The instructor who taught me celestial navigation many years ago started every class by saying 'When the GPS has fallen into the bilge...' thus justifying his insistence that every sailor who adventures into an ocean needs a knowledge of classical celestial navigation.
Off Northern Vancouver Island, Canada - radar doesn’t help for underwater dangers
Now Coastguards are warning sailors again of the danger of relying on satellite navigation alone, after a rescue helicopter winched the crew of a yacht to safety off the Essex coast in the UK this week.
'A vessel's position and track should be regularly plotted on a chart and a backup navigation system employed during an offshore passage.' said the Thames Coastguard Watch Manager Mark Baker.
Rescuers said a 25 ft yacht - called Nelly - ran around off Bradwell-on-Sea in bad weather late on Saturday after their single GPS failed.
Three crew members were winched to safety by the RAF after lifeboatmen were unable to reach the boat, said coastguards.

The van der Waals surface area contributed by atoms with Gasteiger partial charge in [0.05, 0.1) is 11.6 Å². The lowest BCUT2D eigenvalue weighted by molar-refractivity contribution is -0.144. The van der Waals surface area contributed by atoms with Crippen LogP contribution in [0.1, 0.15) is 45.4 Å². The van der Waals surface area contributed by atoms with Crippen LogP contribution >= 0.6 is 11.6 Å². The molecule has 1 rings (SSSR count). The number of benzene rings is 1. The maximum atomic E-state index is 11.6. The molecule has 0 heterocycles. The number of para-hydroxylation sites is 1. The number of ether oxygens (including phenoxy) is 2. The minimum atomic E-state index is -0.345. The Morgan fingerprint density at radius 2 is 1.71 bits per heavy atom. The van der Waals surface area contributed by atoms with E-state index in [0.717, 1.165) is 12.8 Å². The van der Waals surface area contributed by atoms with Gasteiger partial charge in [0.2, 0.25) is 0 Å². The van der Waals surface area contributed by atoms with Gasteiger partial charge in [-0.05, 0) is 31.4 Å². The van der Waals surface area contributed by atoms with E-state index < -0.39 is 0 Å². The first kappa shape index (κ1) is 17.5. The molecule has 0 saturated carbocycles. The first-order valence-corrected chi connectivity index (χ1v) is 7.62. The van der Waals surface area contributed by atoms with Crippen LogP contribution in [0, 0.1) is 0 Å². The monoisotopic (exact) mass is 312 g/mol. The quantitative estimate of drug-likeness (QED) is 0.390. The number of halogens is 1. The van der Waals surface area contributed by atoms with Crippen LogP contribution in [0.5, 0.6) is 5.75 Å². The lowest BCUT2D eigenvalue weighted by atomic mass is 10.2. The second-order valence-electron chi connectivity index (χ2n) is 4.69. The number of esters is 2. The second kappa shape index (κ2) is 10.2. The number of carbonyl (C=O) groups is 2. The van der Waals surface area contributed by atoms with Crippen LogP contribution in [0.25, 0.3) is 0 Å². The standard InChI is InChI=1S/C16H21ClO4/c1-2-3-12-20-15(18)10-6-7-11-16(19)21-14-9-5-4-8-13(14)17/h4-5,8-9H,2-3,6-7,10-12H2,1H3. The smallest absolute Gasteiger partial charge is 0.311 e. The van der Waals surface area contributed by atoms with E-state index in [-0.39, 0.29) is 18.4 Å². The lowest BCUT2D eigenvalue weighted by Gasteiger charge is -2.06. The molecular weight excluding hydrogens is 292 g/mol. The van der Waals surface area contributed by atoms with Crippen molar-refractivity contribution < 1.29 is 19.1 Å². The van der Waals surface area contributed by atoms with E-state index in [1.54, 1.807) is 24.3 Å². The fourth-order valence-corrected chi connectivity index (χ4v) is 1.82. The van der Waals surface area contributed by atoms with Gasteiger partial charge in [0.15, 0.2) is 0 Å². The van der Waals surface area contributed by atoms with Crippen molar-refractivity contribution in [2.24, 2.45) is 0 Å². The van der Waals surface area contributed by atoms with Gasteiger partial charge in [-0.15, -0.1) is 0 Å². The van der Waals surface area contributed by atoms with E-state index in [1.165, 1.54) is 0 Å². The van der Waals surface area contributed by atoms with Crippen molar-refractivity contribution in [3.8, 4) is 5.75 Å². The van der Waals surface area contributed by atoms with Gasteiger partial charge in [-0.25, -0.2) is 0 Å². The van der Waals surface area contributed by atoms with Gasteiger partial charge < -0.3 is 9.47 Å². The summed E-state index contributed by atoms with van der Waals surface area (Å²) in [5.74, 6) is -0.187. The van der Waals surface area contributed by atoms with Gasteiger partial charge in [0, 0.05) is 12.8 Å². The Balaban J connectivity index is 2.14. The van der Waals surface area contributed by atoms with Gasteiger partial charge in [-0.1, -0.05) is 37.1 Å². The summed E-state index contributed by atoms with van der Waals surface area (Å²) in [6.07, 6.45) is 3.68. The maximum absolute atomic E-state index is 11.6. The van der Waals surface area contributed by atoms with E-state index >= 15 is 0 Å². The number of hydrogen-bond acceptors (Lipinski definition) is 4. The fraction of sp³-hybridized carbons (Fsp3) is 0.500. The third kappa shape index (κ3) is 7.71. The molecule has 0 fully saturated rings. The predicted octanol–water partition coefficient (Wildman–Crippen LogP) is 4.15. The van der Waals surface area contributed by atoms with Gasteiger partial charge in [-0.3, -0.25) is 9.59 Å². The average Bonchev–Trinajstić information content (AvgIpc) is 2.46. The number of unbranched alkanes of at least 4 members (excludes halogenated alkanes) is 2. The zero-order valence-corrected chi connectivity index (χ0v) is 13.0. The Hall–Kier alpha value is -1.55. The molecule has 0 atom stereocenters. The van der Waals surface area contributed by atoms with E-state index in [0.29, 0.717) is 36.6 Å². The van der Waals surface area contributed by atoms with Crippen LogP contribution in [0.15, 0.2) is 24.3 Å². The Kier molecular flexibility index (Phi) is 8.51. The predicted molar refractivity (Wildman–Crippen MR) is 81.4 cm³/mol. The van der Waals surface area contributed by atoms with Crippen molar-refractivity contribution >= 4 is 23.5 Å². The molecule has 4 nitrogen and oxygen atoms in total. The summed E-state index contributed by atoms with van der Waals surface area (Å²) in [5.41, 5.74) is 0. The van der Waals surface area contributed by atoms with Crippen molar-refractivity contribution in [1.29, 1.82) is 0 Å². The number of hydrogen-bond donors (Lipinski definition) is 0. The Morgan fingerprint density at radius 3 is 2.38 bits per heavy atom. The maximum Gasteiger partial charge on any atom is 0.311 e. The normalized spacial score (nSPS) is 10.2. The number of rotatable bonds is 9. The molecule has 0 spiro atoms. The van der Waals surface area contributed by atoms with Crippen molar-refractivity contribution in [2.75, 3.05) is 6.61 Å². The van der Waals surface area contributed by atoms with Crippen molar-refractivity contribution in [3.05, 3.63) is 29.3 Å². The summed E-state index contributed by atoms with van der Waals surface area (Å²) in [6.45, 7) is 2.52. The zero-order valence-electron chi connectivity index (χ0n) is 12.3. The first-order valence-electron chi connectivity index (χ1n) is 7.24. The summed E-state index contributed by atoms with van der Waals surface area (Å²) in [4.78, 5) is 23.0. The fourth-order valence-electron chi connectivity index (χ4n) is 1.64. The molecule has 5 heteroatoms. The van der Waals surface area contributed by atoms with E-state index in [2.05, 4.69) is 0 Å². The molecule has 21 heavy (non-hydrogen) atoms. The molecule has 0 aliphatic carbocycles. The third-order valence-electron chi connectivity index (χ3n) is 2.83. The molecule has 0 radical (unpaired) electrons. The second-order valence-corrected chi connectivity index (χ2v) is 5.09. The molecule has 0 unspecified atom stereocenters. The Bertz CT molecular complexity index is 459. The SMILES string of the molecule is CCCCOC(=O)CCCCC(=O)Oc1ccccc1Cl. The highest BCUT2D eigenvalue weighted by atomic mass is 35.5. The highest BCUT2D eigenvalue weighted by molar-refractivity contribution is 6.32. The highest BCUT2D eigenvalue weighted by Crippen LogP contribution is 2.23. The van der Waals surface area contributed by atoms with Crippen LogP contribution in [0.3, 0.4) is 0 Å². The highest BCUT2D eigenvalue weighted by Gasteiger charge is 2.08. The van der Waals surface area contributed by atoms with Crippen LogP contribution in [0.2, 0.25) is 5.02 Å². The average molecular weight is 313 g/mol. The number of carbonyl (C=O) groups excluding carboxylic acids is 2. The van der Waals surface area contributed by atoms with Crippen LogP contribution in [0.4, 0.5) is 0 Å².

'The yacht's GPS navigation equipment had failed and the crew could only make a very rough estimate of their position,' said a spokeswoman for the Maritime and Coastguard Agency.
'Due to the severe weather conditions and breaking surf battering the yacht, the three occupants of the yacht were winched from the vessel and evacuated ashore.'
Mark Baker added: 'This incident highlights the risk of relying solely on a single GPS navigation unit.'
Certainly anything that will avert the need for rescue crews to risk, potentially, their own lives unnecessarily is very desirable.
Mastering the art of celestial navigation is not the easiest task, and many hundreds of cruising sailors now set forth with only a GPS system as navigational support.
Multiple GPS systems are of course a help, but even these have been known to fail with a direct lightning strike, with or without the best lightning protectors, and with or without the GPS being connected directly to the yacht.
A microwave oven has been often suggested as a suitable receptacle for your spare GPS.. If there is any sailor reading this who can report having actually preserved a GPS in this way, we at Sail-World would like to hear your story.
Letter from Reader:
Sender: Clint Collier
> Message: Oh, and what happens when the sextant is dropped overboard? Go
> back to the astrolabe? When the radio gets wet start practicing your
> Morse code... oh, wait, the CG doesn't speak Morse code any more!
> Celestial navigation is a nice art to be familiar with and, play with but
> if you are concerned with dropping your GPS into the bilge the first thing
> you should do is run out and buy a backup GPS, not take a celestial
> navigation course.